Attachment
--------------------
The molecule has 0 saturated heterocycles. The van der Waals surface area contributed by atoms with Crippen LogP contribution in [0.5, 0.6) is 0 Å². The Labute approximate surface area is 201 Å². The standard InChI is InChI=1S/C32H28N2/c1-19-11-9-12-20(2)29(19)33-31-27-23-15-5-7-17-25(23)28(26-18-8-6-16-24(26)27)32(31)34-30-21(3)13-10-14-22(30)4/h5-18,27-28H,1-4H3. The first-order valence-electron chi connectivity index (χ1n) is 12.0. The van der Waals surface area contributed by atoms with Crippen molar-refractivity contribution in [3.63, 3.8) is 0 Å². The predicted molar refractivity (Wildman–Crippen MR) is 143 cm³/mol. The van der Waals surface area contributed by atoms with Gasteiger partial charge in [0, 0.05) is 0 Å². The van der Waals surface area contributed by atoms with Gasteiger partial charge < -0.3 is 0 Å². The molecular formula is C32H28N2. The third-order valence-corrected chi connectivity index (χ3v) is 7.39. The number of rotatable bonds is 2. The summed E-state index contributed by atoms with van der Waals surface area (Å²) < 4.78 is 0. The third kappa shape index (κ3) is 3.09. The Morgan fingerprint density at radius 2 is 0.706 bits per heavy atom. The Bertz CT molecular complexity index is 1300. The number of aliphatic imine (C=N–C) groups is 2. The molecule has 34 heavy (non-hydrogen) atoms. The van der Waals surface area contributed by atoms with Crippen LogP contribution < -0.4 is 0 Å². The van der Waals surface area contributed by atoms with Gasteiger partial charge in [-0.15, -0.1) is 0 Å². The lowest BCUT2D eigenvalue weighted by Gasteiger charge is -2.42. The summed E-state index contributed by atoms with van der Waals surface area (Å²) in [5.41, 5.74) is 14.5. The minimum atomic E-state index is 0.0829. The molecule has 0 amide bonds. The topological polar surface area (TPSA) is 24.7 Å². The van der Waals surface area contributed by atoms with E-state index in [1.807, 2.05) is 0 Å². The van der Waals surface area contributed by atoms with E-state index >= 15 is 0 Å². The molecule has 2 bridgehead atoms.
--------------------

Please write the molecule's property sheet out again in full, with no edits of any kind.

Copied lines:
The molecule has 0 saturated heterocycles. The van der Waals surface area contributed by atoms with Crippen LogP contribution in [0.5, 0.6) is 0 Å². The Labute approximate surface area is 201 Å². The standard InChI is InChI=1S/C32H28N2/c1-19-11-9-12-20(2)29(19)33-31-27-23-15-5-7-17-25(23)28(26-18-8-6-16-24(26)27)32(31)34-30-21(3)13-10-14-22(30)4/h5-18,27-28H,1-4H3. The first-order valence-electron chi connectivity index (χ1n) is 12.0. The van der Waals surface area contributed by atoms with Crippen molar-refractivity contribution in [3.63, 3.8) is 0 Å². The predicted molar refractivity (Wildman–Crippen MR) is 143 cm³/mol. The van der Waals surface area contributed by atoms with Gasteiger partial charge in [0, 0.05) is 0 Å². The van der Waals surface area contributed by atoms with Gasteiger partial charge < -0.3 is 0 Å². The molecular formula is C32H28N2. The third-order valence-corrected chi connectivity index (χ3v) is 7.39. The number of rotatable bonds is 2. The summed E-state index contributed by atoms with van der Waals surface area (Å²) < 4.78 is 0. The third kappa shape index (κ3) is 3.09. The Morgan fingerprint density at radius 2 is 0.706 bits per heavy atom. The Bertz CT molecular complexity index is 1300. The number of aliphatic imine (C=N–C) groups is 2. The molecule has 34 heavy (non-hydrogen) atoms. The van der Waals surface area contributed by atoms with Crippen LogP contribution < -0.4 is 0 Å². The van der Waals surface area contributed by atoms with Gasteiger partial charge in [-0.15, -0.1) is 0 Å². The lowest BCUT2D eigenvalue weighted by Gasteiger charge is -2.42. The summed E-state index contributed by atoms with van der Waals surface area (Å²) in [5.41, 5.74) is 14.5. The minimum atomic E-state index is 0.0829. The molecule has 0 amide bonds. The topological polar surface area (TPSA) is 24.7 Å². The van der Waals surface area contributed by atoms with E-state index in [1.807, 2.05) is 0 Å². The van der Waals surface area contributed by atoms with E-state index >= 15 is 0 Å². The molecule has 2 bridgehead atoms.